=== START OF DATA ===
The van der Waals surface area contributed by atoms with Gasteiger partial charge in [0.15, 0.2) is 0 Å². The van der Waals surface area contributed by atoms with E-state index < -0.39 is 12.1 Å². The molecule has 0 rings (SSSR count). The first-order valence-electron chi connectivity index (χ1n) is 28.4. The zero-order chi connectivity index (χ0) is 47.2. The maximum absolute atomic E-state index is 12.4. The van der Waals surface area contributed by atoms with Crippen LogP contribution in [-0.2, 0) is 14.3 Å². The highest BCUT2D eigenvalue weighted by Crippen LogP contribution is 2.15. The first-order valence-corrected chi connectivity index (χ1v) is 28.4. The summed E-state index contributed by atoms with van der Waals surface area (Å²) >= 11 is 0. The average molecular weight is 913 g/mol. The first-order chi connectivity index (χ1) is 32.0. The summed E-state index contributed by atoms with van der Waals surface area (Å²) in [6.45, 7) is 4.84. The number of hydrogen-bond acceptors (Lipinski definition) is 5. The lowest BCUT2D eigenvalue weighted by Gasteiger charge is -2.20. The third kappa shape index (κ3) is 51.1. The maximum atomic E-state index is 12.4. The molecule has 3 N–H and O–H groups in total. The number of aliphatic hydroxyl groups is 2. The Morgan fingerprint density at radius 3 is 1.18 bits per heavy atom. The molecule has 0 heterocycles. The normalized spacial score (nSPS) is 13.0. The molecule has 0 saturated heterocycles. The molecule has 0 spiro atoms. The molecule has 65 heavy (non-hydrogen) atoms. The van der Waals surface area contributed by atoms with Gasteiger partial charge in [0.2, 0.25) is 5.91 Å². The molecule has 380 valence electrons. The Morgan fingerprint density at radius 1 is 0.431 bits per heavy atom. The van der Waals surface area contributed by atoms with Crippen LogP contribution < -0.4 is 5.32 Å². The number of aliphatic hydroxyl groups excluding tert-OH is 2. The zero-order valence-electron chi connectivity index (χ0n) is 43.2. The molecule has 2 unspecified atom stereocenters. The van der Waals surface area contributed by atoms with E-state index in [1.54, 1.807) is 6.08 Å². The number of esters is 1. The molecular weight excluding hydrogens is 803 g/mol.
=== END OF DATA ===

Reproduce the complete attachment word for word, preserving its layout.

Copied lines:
The van der Waals surface area contributed by atoms with Gasteiger partial charge in [0.15, 0.2) is 0 Å². The van der Waals surface area contributed by atoms with E-state index < -0.39 is 12.1 Å². The molecule has 0 rings (SSSR count). The first-order valence-electron chi connectivity index (χ1n) is 28.4. The zero-order chi connectivity index (χ0) is 47.2. The maximum absolute atomic E-state index is 12.4. The van der Waals surface area contributed by atoms with Crippen LogP contribution in [-0.2, 0) is 14.3 Å². The highest BCUT2D eigenvalue weighted by Crippen LogP contribution is 2.15. The first-order valence-corrected chi connectivity index (χ1v) is 28.4. The summed E-state index contributed by atoms with van der Waals surface area (Å²) >= 11 is 0. The average molecular weight is 913 g/mol. The first-order chi connectivity index (χ1) is 32.0. The summed E-state index contributed by atoms with van der Waals surface area (Å²) in [6.45, 7) is 4.84. The number of hydrogen-bond acceptors (Lipinski definition) is 5. The lowest BCUT2D eigenvalue weighted by Gasteiger charge is -2.20. The third kappa shape index (κ3) is 51.1. The maximum atomic E-state index is 12.4. The molecule has 3 N–H and O–H groups in total. The number of aliphatic hydroxyl groups is 2. The Morgan fingerprint density at radius 3 is 1.18 bits per heavy atom. The molecule has 0 heterocycles. The normalized spacial score (nSPS) is 13.0. The molecule has 0 saturated heterocycles. The molecule has 0 spiro atoms. The molecule has 65 heavy (non-hydrogen) atoms. The van der Waals surface area contributed by atoms with Gasteiger partial charge in [0.2, 0.25) is 5.91 Å². The molecule has 380 valence electrons. The Morgan fingerprint density at radius 1 is 0.431 bits per heavy atom. The van der Waals surface area contributed by atoms with Crippen LogP contribution < -0.4 is 5.32 Å². The number of aliphatic hydroxyl groups excluding tert-OH is 2. The zero-order valence-electron chi connectivity index (χ0n) is 43.2. The molecule has 2 unspecified atom stereocenters. The van der Waals surface area contributed by atoms with E-state index in [1.54, 1.807) is 6.08 Å². The number of esters is 1. The molecular weight excluding hydrogens is 803 g/mol.